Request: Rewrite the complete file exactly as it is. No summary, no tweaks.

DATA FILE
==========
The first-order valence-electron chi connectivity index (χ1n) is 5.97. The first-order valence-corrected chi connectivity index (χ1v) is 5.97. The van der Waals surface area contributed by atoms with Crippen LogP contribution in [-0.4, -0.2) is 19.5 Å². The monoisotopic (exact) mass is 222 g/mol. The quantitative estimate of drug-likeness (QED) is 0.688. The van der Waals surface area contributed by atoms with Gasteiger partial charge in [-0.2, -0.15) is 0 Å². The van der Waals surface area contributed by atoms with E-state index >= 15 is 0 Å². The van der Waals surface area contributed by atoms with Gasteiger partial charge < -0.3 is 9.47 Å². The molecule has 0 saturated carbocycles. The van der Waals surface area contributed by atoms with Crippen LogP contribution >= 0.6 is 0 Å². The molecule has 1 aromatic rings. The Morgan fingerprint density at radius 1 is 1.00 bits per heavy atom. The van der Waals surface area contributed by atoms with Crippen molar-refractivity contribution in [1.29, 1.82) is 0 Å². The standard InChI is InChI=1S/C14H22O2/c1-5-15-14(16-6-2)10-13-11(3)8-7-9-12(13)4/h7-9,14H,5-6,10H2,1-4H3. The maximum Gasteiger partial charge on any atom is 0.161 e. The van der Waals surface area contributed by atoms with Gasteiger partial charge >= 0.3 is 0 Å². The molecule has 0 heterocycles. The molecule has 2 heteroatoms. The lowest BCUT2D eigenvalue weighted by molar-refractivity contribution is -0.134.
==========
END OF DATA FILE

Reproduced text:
The first-order valence-electron chi connectivity index (χ1n) is 5.97. The first-order valence-corrected chi connectivity index (χ1v) is 5.97. The van der Waals surface area contributed by atoms with Crippen LogP contribution in [-0.4, -0.2) is 19.5 Å². The monoisotopic (exact) mass is 222 g/mol. The quantitative estimate of drug-likeness (QED) is 0.688. The van der Waals surface area contributed by atoms with Gasteiger partial charge in [-0.2, -0.15) is 0 Å². The van der Waals surface area contributed by atoms with E-state index >= 15 is 0 Å². The van der Waals surface area contributed by atoms with Gasteiger partial charge < -0.3 is 9.47 Å². The molecule has 0 saturated carbocycles. The van der Waals surface area contributed by atoms with Crippen LogP contribution >= 0.6 is 0 Å². The molecule has 1 aromatic rings. The Morgan fingerprint density at radius 1 is 1.00 bits per heavy atom. The van der Waals surface area contributed by atoms with Crippen molar-refractivity contribution in [1.29, 1.82) is 0 Å². The standard InChI is InChI=1S/C14H22O2/c1-5-15-14(16-6-2)10-13-11(3)8-7-9-12(13)4/h7-9,14H,5-6,10H2,1-4H3. The maximum Gasteiger partial charge on any atom is 0.161 e. The van der Waals surface area contributed by atoms with Gasteiger partial charge >= 0.3 is 0 Å². The molecule has 0 heterocycles. The molecule has 2 heteroatoms. The lowest BCUT2D eigenvalue weighted by molar-refractivity contribution is -0.134.